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A shadow hangs over the future of the Green Party of England and Wales, as the party’s official financial accounts suggest a legal challenge from a former deputy leader could bring the organisation down as a “going concern”.
The latest accounts from the Greens, filed with the Electoral Commission, reveal a warning from auditors that a “material uncertainty exists regarding legal claims” as to whether the party will continue to remain financially afloat.
Byline Times has learnt that this uncertainty revolves around impending legal claims from several gender critical activists – including former deputy leader Shahrar Ali, who is suing the party over alleged discrimination based on his views about gender and sex.
Shahrar Ali, an academic who was joint deputy leader of the party between 2014 and 2016, is a prominent critic of the Green Party’s official stance on gender issues, including the party’s backing for self-identification and the principle that ‘trans women are women’. He has stood unsuccessfully for the leadership three times, but is now embroiled in a fierce legal battle with the executive.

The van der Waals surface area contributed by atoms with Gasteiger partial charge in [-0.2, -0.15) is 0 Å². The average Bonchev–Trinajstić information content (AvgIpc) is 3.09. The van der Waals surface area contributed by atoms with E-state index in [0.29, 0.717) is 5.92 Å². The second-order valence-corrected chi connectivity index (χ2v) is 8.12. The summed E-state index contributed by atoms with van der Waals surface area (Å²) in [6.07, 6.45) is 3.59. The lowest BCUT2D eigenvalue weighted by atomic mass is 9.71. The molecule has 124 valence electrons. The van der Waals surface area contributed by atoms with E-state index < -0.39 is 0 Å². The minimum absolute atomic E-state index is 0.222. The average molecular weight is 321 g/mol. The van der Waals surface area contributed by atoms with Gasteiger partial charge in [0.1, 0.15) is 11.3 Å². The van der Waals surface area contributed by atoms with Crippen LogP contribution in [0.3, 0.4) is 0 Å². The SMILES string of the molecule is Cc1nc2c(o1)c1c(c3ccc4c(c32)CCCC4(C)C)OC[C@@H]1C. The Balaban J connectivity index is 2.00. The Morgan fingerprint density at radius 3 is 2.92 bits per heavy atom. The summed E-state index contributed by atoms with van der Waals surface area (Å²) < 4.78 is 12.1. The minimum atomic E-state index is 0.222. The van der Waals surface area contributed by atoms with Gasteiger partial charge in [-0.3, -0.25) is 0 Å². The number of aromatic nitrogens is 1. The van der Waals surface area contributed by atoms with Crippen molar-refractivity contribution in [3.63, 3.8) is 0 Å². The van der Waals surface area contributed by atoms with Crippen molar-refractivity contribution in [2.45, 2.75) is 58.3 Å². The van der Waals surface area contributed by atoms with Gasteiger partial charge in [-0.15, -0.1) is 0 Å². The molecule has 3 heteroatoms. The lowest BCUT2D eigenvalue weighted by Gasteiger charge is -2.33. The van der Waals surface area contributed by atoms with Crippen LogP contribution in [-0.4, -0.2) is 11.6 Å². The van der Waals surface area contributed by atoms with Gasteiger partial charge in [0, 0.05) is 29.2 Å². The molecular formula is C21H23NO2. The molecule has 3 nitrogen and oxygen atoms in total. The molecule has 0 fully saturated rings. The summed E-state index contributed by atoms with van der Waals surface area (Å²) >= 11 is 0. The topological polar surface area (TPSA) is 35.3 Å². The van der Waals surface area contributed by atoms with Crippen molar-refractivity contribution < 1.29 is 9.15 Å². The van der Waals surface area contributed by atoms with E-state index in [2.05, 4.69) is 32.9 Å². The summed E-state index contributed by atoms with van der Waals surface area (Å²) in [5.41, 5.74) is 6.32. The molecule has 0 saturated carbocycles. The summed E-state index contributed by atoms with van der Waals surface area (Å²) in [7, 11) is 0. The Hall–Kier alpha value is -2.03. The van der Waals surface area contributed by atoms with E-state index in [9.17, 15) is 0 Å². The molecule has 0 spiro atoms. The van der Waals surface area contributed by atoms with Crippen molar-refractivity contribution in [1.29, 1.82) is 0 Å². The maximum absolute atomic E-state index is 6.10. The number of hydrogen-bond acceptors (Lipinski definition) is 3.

He launched his legal challenge against the party in February 2022, alleging he had been unfairly sacked from his unpaid role as party spokesperson for policing.
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“Following my appointment, on 7 June 2021, I was subjected to a coordinated campaign of discrimination and victimisation because of my gender critical beliefs, which are protected under s.10 of the Equality Act. This campaign of discrimination was conducted, induced or aided by members of the Party including by officers, elected representatives and committee members”, Ali alleges.
He claims a special “spokesperson support and monitoring group” was set up with the intent of ousting him from his position, over his views on gender.
Ali’s subsequent legal action has caused major headaches for the party in terms of negative national news coverage. But now it has emerged that the row has become a serious financial burden too.